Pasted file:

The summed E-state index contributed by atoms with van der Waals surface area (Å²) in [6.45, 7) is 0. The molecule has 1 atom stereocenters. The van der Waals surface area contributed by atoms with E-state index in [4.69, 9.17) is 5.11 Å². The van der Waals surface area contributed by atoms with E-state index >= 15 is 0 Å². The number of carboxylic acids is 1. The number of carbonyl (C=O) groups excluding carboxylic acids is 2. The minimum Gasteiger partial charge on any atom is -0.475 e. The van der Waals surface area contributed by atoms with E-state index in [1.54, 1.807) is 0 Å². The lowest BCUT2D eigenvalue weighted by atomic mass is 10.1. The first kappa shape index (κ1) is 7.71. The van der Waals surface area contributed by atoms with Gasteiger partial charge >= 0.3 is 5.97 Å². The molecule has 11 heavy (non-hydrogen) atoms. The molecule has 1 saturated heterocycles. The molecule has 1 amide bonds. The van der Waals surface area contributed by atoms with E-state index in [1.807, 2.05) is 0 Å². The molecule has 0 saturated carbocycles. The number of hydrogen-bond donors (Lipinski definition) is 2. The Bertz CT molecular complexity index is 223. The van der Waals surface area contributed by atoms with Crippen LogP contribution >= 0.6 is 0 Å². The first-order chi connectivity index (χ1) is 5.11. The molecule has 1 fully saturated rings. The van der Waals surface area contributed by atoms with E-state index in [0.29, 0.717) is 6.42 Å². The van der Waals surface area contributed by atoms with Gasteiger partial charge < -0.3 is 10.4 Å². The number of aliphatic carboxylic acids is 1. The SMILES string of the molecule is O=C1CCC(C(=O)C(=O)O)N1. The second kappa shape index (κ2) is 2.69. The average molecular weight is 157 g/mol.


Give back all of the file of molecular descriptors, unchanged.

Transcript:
The summed E-state index contributed by atoms with van der Waals surface area (Å²) in [6.45, 7) is 0. The molecule has 1 atom stereocenters. The van der Waals surface area contributed by atoms with E-state index in [4.69, 9.17) is 5.11 Å². The van der Waals surface area contributed by atoms with E-state index >= 15 is 0 Å². The number of carboxylic acids is 1. The number of carbonyl (C=O) groups excluding carboxylic acids is 2. The minimum Gasteiger partial charge on any atom is -0.475 e. The van der Waals surface area contributed by atoms with E-state index in [1.54, 1.807) is 0 Å². The lowest BCUT2D eigenvalue weighted by atomic mass is 10.1. The first kappa shape index (κ1) is 7.71. The van der Waals surface area contributed by atoms with Gasteiger partial charge >= 0.3 is 5.97 Å². The molecule has 11 heavy (non-hydrogen) atoms. The molecule has 1 saturated heterocycles. The molecule has 1 amide bonds. The van der Waals surface area contributed by atoms with E-state index in [1.807, 2.05) is 0 Å². The molecule has 0 saturated carbocycles. The number of hydrogen-bond donors (Lipinski definition) is 2. The Bertz CT molecular complexity index is 223. The van der Waals surface area contributed by atoms with Crippen LogP contribution >= 0.6 is 0 Å². The first-order chi connectivity index (χ1) is 5.11. The molecule has 1 fully saturated rings. The van der Waals surface area contributed by atoms with E-state index in [0.29, 0.717) is 6.42 Å². The van der Waals surface area contributed by atoms with Gasteiger partial charge < -0.3 is 10.4 Å². The number of aliphatic carboxylic acids is 1. The SMILES string of the molecule is O=C1CCC(C(=O)C(=O)O)N1. The second kappa shape index (κ2) is 2.69. The average molecular weight is 157 g/mol.